The Reverbalizer is a hackable electronic multi-effects module for mobile and microcontroller applications. It is hackable in two ways. First, you can adapt it for use in a microcontroller project. Second, you can download or create additional DSP effects and install it on an EEPROM cartridge using an Arduino-based program we developed. It comes with 8 effects in ROM and 8 on the re-programmable cartridge.
The Reverbalizer uses the FV-1 DSP chip from Spin Semiconductor. The chip was designed by Alesis founder Keith Barr and appears in many effects units like the Z-DSP.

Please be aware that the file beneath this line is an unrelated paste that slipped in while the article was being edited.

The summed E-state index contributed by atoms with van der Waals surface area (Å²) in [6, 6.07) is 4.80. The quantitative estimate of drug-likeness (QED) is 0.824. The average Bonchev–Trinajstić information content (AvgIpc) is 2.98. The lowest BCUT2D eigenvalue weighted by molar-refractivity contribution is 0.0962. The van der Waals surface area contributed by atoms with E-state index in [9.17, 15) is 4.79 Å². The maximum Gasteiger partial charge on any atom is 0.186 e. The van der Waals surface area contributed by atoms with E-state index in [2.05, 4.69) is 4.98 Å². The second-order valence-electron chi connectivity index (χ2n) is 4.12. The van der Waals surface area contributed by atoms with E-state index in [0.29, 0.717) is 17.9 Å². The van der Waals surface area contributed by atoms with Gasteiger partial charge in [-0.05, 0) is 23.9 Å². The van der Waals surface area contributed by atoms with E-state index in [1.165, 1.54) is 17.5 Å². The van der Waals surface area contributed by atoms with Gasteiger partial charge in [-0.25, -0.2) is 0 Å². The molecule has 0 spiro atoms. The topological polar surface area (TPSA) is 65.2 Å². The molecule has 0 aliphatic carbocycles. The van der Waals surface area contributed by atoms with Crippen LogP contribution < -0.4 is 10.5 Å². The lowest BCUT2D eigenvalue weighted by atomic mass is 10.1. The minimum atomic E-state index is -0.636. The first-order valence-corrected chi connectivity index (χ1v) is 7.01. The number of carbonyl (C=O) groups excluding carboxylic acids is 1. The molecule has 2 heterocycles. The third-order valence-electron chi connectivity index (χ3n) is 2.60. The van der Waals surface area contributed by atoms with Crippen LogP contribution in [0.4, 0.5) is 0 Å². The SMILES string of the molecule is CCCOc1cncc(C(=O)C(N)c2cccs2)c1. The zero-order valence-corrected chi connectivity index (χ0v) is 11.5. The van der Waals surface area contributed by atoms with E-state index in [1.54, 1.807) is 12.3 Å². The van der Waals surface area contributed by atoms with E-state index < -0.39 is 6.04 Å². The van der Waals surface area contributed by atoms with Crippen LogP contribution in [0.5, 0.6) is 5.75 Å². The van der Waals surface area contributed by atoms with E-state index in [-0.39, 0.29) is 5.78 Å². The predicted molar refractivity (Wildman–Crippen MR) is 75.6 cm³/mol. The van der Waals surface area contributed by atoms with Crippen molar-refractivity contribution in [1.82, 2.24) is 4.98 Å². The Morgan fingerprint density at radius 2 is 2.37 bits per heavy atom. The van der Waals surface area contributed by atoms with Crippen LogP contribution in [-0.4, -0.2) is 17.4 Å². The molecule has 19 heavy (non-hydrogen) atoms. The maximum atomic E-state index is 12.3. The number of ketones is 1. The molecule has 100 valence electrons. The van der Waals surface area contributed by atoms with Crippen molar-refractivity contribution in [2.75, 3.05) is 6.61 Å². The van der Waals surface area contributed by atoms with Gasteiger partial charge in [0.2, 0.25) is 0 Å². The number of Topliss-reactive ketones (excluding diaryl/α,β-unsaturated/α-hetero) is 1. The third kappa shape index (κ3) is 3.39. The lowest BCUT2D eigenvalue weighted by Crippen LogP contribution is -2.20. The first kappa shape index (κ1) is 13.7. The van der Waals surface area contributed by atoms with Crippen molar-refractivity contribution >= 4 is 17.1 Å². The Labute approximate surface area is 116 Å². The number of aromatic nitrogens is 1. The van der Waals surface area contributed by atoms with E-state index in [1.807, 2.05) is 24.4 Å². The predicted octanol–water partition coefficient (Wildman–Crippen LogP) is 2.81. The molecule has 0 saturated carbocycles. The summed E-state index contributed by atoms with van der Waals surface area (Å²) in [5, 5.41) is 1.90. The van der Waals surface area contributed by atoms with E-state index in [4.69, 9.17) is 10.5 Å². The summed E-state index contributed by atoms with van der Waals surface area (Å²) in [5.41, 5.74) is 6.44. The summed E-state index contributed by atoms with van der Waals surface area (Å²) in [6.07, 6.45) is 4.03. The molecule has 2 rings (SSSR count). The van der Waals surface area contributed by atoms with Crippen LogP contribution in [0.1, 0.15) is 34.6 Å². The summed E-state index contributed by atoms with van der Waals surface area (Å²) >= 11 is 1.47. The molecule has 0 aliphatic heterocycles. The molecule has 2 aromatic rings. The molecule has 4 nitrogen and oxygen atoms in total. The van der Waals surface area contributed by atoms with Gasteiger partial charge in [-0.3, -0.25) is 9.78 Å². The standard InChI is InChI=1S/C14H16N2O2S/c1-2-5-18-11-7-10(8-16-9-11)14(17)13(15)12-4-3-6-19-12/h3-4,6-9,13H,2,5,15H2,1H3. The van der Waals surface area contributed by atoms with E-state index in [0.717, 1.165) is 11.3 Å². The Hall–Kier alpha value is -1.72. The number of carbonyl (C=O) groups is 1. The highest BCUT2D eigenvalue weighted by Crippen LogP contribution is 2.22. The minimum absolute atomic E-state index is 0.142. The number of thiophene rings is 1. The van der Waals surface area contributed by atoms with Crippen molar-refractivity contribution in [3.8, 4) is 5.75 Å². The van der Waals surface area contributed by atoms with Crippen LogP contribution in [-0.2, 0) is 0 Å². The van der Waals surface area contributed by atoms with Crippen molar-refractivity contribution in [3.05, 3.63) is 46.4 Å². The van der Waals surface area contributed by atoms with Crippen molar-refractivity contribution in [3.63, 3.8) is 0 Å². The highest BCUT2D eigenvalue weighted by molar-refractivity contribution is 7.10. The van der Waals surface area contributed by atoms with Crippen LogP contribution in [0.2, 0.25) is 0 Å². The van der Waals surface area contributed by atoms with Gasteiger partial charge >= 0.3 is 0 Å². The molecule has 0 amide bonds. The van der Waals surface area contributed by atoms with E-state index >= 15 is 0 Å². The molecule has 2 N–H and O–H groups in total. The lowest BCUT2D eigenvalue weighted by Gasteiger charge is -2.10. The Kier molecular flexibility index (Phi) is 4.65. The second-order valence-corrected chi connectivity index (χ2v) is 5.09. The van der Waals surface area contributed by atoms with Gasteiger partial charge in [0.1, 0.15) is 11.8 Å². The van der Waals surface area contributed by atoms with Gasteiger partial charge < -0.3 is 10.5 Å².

The built-in effects are:
- Pitch shift
- Test (straight through)
- Reverb 1
- Reverb 2
There’s a quick start guide that explains more at Getting Started with the Reverbalizer
Here’s an example of vocal artist Laurie Amat taking the Reverbalizer for a spin:
Here are two examples from Feral Vocaloid:
Here are a few samples made using the output Bytebeat Shufflebox for Arduino fed into the Reverbalizer.
Documentation and Links
- Spin Semiconductor’s FV-1 product page
- The datasheet
- Spin’s free DSP programs to download to your EEPROM
- Windows Spin ASM IDE for programming your own DSP effects
- SpinCAD Designer IDE for programming DSP effects (Java-based)
- A nice review of the FV-1 in Tone Report
Other products using the FV-1:
- Z-DSP’s Numberz
- Molecular Disruption Device